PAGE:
Robinson Crusoe (1719) was Daniel Defoe’s first novel and remains his most famous: a powerful narrative of isolation and endurance that’s sometimes compared to Faust, Don Quixote or Don Juan for its elemental, mythic quality.
For National Poetry Month, we sat down with Bernard O’Donoghue, author of Poetry: A Very Short Introduction. O’Donoghue discusses the importance of poetry, the influence social media has, and his own process when it comes to writing. Eleanor Chilvers: Why is poetry important? Bernard O’Donoghue: Poetry seems to have been thought important in all known societies, […]
The English-language heyday of classical verse translation, in the seventeenth and eighteenth centuries, produced works that people still read, enjoy, and study today. Translation has been central in what we now call the reception of ancient poetry through the ages.
This March, in honour of Women’s History Month, and in celebration of the achievements and contributions of women to the field of philosophy, the OUP philosophy team honours Philippa Foot (1920–2010) as its Philosopher of the Month. Philippa Foot is widely regarded as one of the most distinctive and influential moral philosophers of the twentieth-century.
Men carve meaning into women’s faces; messages addressed to other men. In Achilles’ compound, the message had been: Look at her. My prize awarded by the army, proof that I am what I’ve always claimed to be: the greatest of the Greeks. Pat Barker’s book The Silence of the Girls is one of a wave of novels giving a […]
Born in 1752, Frances Burney (better known as Fanny Burney) was well known as a satirical novelist in her time, anonymously publishing her first book, Evelina, in 1778. Despite her literary influence, Fanny Burney is a name unknown to many aside from the most ardent scholars. Did you know, for instance, that the title of Jane Austen’s Pride and […]
The dating and chronology of the tales are problematic – they were probably written down sometime during the twelfth and thirteenth centuries, against a background which saw the Welsh struggling to retain their independence in the face of the Anglo-Norman conquest. Although Wales had not developed into a single kingship, it certainly was developing a shared sense of the past, and pride in a common descent from the Britons.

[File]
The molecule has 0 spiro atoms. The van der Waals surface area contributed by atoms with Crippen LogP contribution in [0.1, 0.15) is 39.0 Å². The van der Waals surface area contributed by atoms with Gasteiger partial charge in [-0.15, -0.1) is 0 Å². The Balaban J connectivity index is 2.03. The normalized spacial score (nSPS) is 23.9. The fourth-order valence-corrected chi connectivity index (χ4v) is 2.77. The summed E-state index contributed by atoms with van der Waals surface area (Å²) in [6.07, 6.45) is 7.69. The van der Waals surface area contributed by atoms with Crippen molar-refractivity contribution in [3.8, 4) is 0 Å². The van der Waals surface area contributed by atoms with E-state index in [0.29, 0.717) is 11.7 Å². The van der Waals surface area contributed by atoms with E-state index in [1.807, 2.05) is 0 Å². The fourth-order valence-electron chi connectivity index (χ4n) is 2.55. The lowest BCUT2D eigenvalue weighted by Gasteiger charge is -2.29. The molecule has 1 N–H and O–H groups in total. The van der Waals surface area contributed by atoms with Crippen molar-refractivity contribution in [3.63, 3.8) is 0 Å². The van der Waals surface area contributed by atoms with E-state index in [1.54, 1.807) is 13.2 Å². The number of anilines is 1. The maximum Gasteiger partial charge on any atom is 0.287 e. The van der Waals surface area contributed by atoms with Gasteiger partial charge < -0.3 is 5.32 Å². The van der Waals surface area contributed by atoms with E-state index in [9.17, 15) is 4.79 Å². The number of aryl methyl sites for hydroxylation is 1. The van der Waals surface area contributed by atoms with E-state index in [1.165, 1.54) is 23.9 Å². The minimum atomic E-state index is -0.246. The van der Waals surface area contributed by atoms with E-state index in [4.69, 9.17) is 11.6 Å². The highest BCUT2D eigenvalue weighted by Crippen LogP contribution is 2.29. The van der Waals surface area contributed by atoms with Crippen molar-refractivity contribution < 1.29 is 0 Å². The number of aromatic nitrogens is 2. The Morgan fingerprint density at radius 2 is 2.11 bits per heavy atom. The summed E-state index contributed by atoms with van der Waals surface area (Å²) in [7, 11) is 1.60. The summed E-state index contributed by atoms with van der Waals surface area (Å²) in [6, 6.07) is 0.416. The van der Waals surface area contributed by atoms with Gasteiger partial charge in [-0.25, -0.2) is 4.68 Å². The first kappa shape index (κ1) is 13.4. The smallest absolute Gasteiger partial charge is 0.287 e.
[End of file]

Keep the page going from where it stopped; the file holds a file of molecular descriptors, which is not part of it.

The term “bestseller” is a bit of a stretch for the eighteenth century, when books were expensive (though widely shared), and information about print-runs is hard to come by. But if any early novel deserves the title, it’s Samuel Richardson’s Pamela, which on publication in 1740 rapidly caught the imagination of Britain, Europe, and indeed America (the Philadelphia printing by Benjamin Franklin was the first unabridged American edition of any novel).
In 1998 Thomas M. Disch boldly declared in The Dreams Our Stuff Is Made Of: How Science Fiction Conquered the World that science fiction had become the main kind of fiction which was commenting on contemporary social reality. As a professional writer, we could object that Disch had a vested interest in making this assertion, but virtually every day news items confirm his argument that SF connects with an amazingly broad range of public issues.
“There never was such a goose. Bob said he didn’t believe there ever was such a goose cooked. Its tenderness and flavour, size and cheapness, were the themes of universal admiration. Eked out by apple-sauce and mashed potatoes, it was a sufficient dinner for the whole family; indeed, as Mrs Cratchit said with great delight (surveying one small atom of bone upon the dish), they hadn’t ate it all particular, were steeped in sage and onion to the eyebrows!”
Gary Totten is Editor-in-Chief of the journal MELUS: Multi-Ethnic Literature of the United States. In this interview session, we ask Gary Totten a few questions to learn more about his work, and the coming work for the field and the journal.
There is a theory current among many of my fellow Janeites about what kind of a Jane Austen devotee one can be. Either, it is said, one unreservedly cleaves to the Austen of Pride and Prejudice and Emma, or one emphatically embraces the Austen of Persuasion and Sense and Sensibility.
National Novel Writing Month challenges writers from all over the world to complete a 50,000-word novel within the month of November. To help guide our readers who have taken on the challenge, we reached out to three-time National Jewish Book Award winner Howard Schwartz. Howard offers a deeper reading of “The Lost Princess,” and his analysis demonstrates the power of allegories as literary devices.
Once known by the name of “Bristol”, he gained notoriety as “Three-Fingered Jack”; the slave (anti)hero whose actions so fascinated the eighteenth-century imagination that his story was variously told and retold in popular treatises, novels, chapbooks, and plays.
From Darwin to Desmond Tutu, and numerous Nobel Prize winners in between, discover which well-known academics have published in our journals over the course of 140 years through our interactive timeline.
In March of 1924, Charles S. Johnson, sociologist and editor of Opportunity: A Journal of Negro Life, approached Alain Locke with a proposal: a dinner was being organized with the intention to secure interracial support for Black literature. Locke, would attend the dinner as “master of ceremonies,” with the responsibility of finding a common language between Black writers and potential White allies.